Some labor unions with close ties to South Jersey Democrats are sending some late campaign contributions to Assemblyman Joe Howarth (R-Evesham) as he wages an uphill battle to win a Republican primary without organizational support in the 8th district.
Howarth recently received $8,200 from the Iron Worker’s Local #399, which is Senate President Steve Sweeney’s union, and $8,200 from the International Brotherhood of Electrical Workers Local 351, which was run by Rep. Donald Norcross (D-Camden) before his election to Congress.
The two-term assemblyman also took in $8,200 from the Operating Engineers Local 825, $1,000 from IBEW Local 269, and $500 from Laborers Local 172. The Operating Engineers also contributed $8,200 to Peters.
Democratic sources, who spoke on the condition of anonymity, suggested that they prefer to face Howarth in the general election. The 8th district is a top target for Democrats as they seek to expand their majority in the Assembly.
Howarth has moved solidly to the right in a bid to win off the line, running literally as a MAGA Republican in a district where Hillary Clinton beat Donald Trump by two percentage points.
Democrats think Howarth’s recent conversion to Trump supporter would help them in seats in November.
Republican organizations in Burlington, Atlantic and Camden counties withdrew part support for Howarth in February after suspecting that he conspired to switch parties along with State Sen. Dawn Addiego (D-Evesham) earlier in the year.
To replace him, Republicans scored a candidate recruitment coup when six-term Burlington County Sheriff Jean Stanfield said she won run for the Assembly on a ticket with incumbent Ryan Peters (R-Hainesport).
Peters and Howarth are no longer speaking, but they weren’t exactly buddies even before the party-switch brouhaha occurred. It was one of many toxic relationships that exist between running mates who share dual-member districts in the New Jersey State Assembly.
The conventional wisdom is that Stanfield, one of the county’s most popular vote-getters, will finish first in the GOP primary. That pits Peters and Howarth against each other for the second seat.
Peters is widely viewed as a rising star in New Jersey GOP politics, with party leaders openly discussing the Navy SEAL as a potential candidate for Congress or Governor. He is the heavy favorite to win the Republican primary.
Howarth has not hesitated to criticize Stanfield, unfairly attacking her for not complying with a request from U.S. Immigration and Customs Enforcement to hold an immigrant in the country illegally. As a local law enforcement official, Stanfield’s had little control over the matter.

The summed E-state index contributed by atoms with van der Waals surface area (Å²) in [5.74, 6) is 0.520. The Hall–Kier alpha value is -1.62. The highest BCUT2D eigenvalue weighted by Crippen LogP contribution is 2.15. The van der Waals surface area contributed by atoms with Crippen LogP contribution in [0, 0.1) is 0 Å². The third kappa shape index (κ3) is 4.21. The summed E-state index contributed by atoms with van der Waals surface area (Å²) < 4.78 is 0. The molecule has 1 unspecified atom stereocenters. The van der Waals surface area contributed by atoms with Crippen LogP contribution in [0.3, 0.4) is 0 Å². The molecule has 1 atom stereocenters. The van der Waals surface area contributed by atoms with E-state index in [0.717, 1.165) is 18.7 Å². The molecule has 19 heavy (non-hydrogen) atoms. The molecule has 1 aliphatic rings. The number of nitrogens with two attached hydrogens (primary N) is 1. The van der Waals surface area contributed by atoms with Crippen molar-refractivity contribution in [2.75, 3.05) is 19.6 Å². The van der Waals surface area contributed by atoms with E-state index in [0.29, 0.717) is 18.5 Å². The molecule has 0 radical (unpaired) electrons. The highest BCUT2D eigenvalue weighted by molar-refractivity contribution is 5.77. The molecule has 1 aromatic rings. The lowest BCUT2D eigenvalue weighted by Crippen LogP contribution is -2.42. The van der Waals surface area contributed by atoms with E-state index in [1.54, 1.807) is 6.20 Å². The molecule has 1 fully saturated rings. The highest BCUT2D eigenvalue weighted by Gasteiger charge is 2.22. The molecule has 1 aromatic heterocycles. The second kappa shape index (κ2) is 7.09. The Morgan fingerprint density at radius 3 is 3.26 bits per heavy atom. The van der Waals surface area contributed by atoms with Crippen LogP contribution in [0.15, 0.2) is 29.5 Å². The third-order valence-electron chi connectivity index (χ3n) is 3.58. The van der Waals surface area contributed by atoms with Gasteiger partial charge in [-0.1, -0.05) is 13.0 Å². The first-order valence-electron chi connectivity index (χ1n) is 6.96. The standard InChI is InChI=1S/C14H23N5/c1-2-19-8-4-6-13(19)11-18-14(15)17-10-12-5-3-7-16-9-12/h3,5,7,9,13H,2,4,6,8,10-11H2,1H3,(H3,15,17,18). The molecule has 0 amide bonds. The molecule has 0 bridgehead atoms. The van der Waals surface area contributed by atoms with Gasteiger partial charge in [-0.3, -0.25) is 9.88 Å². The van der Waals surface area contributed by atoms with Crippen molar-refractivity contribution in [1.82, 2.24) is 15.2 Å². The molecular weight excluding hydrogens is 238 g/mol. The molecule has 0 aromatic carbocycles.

A fourth Republican candidate, Jason Huf, reported raising just $2,707 – 92% of that from a personal loan — and had just $201 remaining for the final days of his campaign.
The 8th is arguably one of the most politically competitive legislative districts in the state. district now has 6,772 more Democrats than Republicans. That’s up from 4,184 when the district lines were drawn in 2011.
Republicans almost lost the district in 2017, even though Democrats didn’t actively contest the seats.
Howarth was seeking re-election to a second term on a ticket with Peters, a Burlington County freeholder who entered the race after the primary when incumbent Maria Rodriguez-Gregg dropped out of the race.
Democrats ran former Burlington County freeholder Joanne Schwartz and Mary Ann Merlino, a former mayor of Republican-leaning Waterford.
Howarth finished 645 votes ahead of Merlino and Peters won his seat by just 350 votes over Schwartz. Howarth ran 170 votes ahead of Peters.
In the race for State Senate, incumbent Dawn Addiego (R-Evesham) defeated George Youngkin by 2,637 votes, 52%-48%.
There may have been some coattails involved: Phil Murphy won the 8th with 52%, a 1,496 vote plurality.
In 2018, U.S. Senator Bob Menendez carried the 8th with 51%, a 1,767 votes margin. Democratic congressional candidates combined to carry the district by 7,270 votes (54%). In races for freeholder of the Atlantic, Burlington and Camden towns in the 8th district, Republicans won 50.6% of the vote.
The district backed Hillary Clinton over Donald Trump by 2,532 votes (51%-49%) and gave Barack Obama a 7,715 vote plurality (54%-46%) against Mitt Romney in 2012.
Democrats have not won the 8th since 1973, when John Sweeney ousted Republican assemblyman Kenneth Wilkie in the Watergate landslide of that year. Two other Republican incumbents, State Sen. Barry Parker and Assemblyman Clifford Snedeker still won.
Sweeney was unseated in 1975 by Bordentown mayor Jim Saxton, who went on to serve in the State Senate and, from 1985 to 2009, in the U.S. House of Representatives.